The promise of hydrogen as a clean fuel source is nothing new — as far back as the 1970s hydrogen was being promised as a "potential pollution-free fuel for our cars."
While hydrogen hasn't yet taken off as the fuel of the future — a 2023 report from McKinsey & Company and the Hydrogen Council estimates that there is a grand total of eight hydrogen vehicle fuelling stations in Canada — many still hope that will change.
The hope is hydrogen will play a significant role in combating climate change, serving as a low-emissions substitute for fossil fuels in power generation, home heating and transportation, and today, interest in a Canadian clean hydrogen industry may be starting to bubble over.
"People are super excited about hydrogen because of the opportunity to use it as a clean chemical fuel. So, as a displacement for natural gas, diesel, gasoline, jet fuel," said Andrew Gillis, CEO of Canadian hydrogen company Aurora Hydrogen.
Plans for low or zero-emissions hydrogen projects are beginning to take shape across the country. But, at the moment, hydrogen is far from a low-emissions fuel, which is why some experts suggest expectations for the resource should be tempered.
The International Energy Agency indicates that in 2021, global hydrogen production emitted 900 million tonnes of carbon dioxide — roughly 180 million more than the aviation industry — as roughly 99 per cent of hydrogen production came from fossil fuel sources.
"There is a concern that the role of hydrogen in the process of decarbonization is being very greatly overstated," said Mark Winfield, professor of environmental and urban change at York University.
A growing excitement
In 2020, the government released a hydrogen strategy, aiming to "cement hydrogen as a tool to achieve our goal of net-zero emissions by 2050 and position Canada as a global, industrial leader of clean renewable fuels."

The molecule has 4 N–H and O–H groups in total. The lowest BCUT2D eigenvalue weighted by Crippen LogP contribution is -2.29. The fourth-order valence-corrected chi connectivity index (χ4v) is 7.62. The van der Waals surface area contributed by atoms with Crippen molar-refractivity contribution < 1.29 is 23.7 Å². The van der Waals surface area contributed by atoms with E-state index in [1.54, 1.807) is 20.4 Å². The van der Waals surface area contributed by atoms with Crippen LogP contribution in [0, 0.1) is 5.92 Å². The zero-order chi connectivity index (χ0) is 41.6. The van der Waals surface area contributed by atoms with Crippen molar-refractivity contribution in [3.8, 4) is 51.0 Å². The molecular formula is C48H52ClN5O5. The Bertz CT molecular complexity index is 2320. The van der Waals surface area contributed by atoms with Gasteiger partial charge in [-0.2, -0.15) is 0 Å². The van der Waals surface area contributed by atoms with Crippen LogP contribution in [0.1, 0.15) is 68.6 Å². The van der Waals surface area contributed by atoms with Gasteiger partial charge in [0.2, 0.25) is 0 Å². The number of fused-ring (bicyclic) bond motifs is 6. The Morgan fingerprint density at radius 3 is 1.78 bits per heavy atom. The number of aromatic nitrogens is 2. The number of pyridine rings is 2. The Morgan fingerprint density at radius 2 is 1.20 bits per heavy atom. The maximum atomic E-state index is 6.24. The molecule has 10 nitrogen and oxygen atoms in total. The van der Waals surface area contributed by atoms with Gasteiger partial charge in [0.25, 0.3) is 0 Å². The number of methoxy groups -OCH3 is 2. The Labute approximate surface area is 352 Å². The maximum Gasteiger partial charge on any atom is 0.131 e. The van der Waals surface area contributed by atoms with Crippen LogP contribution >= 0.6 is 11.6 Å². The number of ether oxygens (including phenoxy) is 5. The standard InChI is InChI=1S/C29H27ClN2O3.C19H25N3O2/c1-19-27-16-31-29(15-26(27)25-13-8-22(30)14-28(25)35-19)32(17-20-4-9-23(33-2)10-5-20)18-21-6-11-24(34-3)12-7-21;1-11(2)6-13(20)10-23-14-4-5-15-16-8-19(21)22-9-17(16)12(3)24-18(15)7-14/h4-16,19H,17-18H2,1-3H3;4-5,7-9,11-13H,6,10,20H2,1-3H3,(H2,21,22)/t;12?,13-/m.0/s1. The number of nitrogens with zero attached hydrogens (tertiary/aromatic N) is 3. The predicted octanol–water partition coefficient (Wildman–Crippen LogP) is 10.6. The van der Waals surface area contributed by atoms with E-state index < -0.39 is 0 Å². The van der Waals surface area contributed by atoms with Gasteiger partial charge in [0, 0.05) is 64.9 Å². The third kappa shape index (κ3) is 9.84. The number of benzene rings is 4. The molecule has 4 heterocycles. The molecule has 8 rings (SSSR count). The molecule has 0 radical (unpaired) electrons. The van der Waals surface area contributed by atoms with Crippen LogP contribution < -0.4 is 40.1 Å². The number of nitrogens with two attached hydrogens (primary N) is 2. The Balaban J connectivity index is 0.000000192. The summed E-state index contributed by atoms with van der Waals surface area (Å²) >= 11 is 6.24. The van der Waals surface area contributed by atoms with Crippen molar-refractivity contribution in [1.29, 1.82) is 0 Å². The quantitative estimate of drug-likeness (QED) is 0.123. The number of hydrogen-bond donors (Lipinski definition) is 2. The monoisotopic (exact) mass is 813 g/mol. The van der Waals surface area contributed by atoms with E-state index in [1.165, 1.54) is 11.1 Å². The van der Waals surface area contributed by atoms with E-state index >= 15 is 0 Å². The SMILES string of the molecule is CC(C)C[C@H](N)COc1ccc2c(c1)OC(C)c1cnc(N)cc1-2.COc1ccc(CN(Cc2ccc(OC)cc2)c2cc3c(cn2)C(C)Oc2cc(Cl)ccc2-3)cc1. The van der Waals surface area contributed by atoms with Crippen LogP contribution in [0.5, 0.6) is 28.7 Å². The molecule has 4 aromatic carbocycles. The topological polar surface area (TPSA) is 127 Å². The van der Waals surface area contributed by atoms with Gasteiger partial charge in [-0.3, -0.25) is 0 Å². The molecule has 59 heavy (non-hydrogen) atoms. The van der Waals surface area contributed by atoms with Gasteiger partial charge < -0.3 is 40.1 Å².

The latest budget includes over $17 billion in tax credits between now and 2035 to help fund clean hydrogen projects.
Today, the most common application for hydrogen in Canada is as a material in industrial activities such as oil refining and ammonia, methanol and steel production, according to Natural Resources Canada.
But, the buzz around hydrogen isn't exactly over its industrial applications, said Aurora Hydrogen's Gillis.
"All these sorts of things where we currently have emitting gaseous or liquid chemical fuels, hydrogen's an opportunity to replace those and access the energy without creating emissions at the point of us," Gillis said.
When used in a fuel cell, hydrogen can produce electricity for transportation, heating and power generation without producing common harmful emissions like nitrogen oxide, hydrocarbons and particulate matter — BloombergNEF estimates that hydrogen could meet 24 per cent of global energy demand by 2050.
A growing industry
Canada's hydrogen strategy aims to have 30 per cent of end-use energy be from clean hydrogen by 2050. According to the strategy, Canada produces an estimated three million tonnes of hydrogen per year from natural gas today, but the strategy doesn't indicate how much hydrogen is produced from low-emissions sources.
In recent years, the Canadian clean hydrogen industry has earned international interest.
In 2021, Canada signed a memorandum of understanding with the Netherlands to help develop "export-import corridors for clean hydrogen" between the two countries. Canada also recently inked a deal with Germany to start exporting the resource there by 2025.
But while a low-emissions hydrogen plant went online in Becancour, Que., in 2021, the rest of Canada's clean-hydrogen industry seems to be in the early stages.